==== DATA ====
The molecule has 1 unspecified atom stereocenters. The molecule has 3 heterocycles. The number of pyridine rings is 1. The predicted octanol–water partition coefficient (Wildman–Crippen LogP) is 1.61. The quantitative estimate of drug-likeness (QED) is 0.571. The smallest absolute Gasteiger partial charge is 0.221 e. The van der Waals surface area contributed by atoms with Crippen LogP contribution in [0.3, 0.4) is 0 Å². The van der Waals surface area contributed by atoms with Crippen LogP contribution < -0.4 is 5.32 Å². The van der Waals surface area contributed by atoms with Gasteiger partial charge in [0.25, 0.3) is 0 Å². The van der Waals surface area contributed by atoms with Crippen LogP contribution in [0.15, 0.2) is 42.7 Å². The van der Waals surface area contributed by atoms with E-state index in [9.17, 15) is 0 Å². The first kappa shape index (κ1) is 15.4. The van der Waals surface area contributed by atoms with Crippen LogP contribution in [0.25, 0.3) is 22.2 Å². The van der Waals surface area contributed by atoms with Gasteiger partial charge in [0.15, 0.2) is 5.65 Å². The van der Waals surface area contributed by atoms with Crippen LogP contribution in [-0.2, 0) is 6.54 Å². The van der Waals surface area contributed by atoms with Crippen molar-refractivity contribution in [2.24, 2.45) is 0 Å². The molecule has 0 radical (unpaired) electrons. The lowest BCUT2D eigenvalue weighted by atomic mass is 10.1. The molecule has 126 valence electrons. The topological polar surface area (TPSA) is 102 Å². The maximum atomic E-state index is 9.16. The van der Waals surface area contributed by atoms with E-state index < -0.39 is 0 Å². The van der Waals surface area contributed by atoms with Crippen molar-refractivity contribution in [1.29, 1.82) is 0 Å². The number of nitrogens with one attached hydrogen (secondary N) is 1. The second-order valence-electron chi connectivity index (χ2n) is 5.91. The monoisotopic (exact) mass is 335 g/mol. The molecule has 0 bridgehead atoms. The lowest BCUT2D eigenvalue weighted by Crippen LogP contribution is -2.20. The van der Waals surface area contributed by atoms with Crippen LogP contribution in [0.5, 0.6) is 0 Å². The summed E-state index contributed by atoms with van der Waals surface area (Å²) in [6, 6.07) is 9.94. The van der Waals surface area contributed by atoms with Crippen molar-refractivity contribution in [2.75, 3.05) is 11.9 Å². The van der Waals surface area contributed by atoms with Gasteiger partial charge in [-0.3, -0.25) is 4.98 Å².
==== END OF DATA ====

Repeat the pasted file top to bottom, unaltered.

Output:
The molecule has 1 unspecified atom stereocenters. The molecule has 3 heterocycles. The number of pyridine rings is 1. The predicted octanol–water partition coefficient (Wildman–Crippen LogP) is 1.61. The quantitative estimate of drug-likeness (QED) is 0.571. The smallest absolute Gasteiger partial charge is 0.221 e. The van der Waals surface area contributed by atoms with Crippen LogP contribution in [0.3, 0.4) is 0 Å². The van der Waals surface area contributed by atoms with Crippen LogP contribution < -0.4 is 5.32 Å². The van der Waals surface area contributed by atoms with Gasteiger partial charge in [0.25, 0.3) is 0 Å². The van der Waals surface area contributed by atoms with Crippen LogP contribution in [0.15, 0.2) is 42.7 Å². The van der Waals surface area contributed by atoms with E-state index in [9.17, 15) is 0 Å². The first kappa shape index (κ1) is 15.4. The van der Waals surface area contributed by atoms with Crippen LogP contribution in [0.25, 0.3) is 22.2 Å². The van der Waals surface area contributed by atoms with Gasteiger partial charge in [0.15, 0.2) is 5.65 Å². The van der Waals surface area contributed by atoms with Crippen LogP contribution in [-0.2, 0) is 6.54 Å². The van der Waals surface area contributed by atoms with Crippen molar-refractivity contribution in [2.24, 2.45) is 0 Å². The molecule has 0 radical (unpaired) electrons. The lowest BCUT2D eigenvalue weighted by atomic mass is 10.1. The molecule has 126 valence electrons. The topological polar surface area (TPSA) is 102 Å². The maximum atomic E-state index is 9.16. The van der Waals surface area contributed by atoms with E-state index < -0.39 is 0 Å². The van der Waals surface area contributed by atoms with Crippen molar-refractivity contribution in [1.29, 1.82) is 0 Å². The number of nitrogens with one attached hydrogen (secondary N) is 1. The second-order valence-electron chi connectivity index (χ2n) is 5.91. The monoisotopic (exact) mass is 335 g/mol. The molecule has 0 bridgehead atoms. The lowest BCUT2D eigenvalue weighted by Crippen LogP contribution is -2.20. The van der Waals surface area contributed by atoms with Crippen LogP contribution in [0.5, 0.6) is 0 Å². The summed E-state index contributed by atoms with van der Waals surface area (Å²) in [6, 6.07) is 9.94. The van der Waals surface area contributed by atoms with Crippen molar-refractivity contribution in [2.75, 3.05) is 11.9 Å². The van der Waals surface area contributed by atoms with Gasteiger partial charge in [-0.3, -0.25) is 4.98 Å².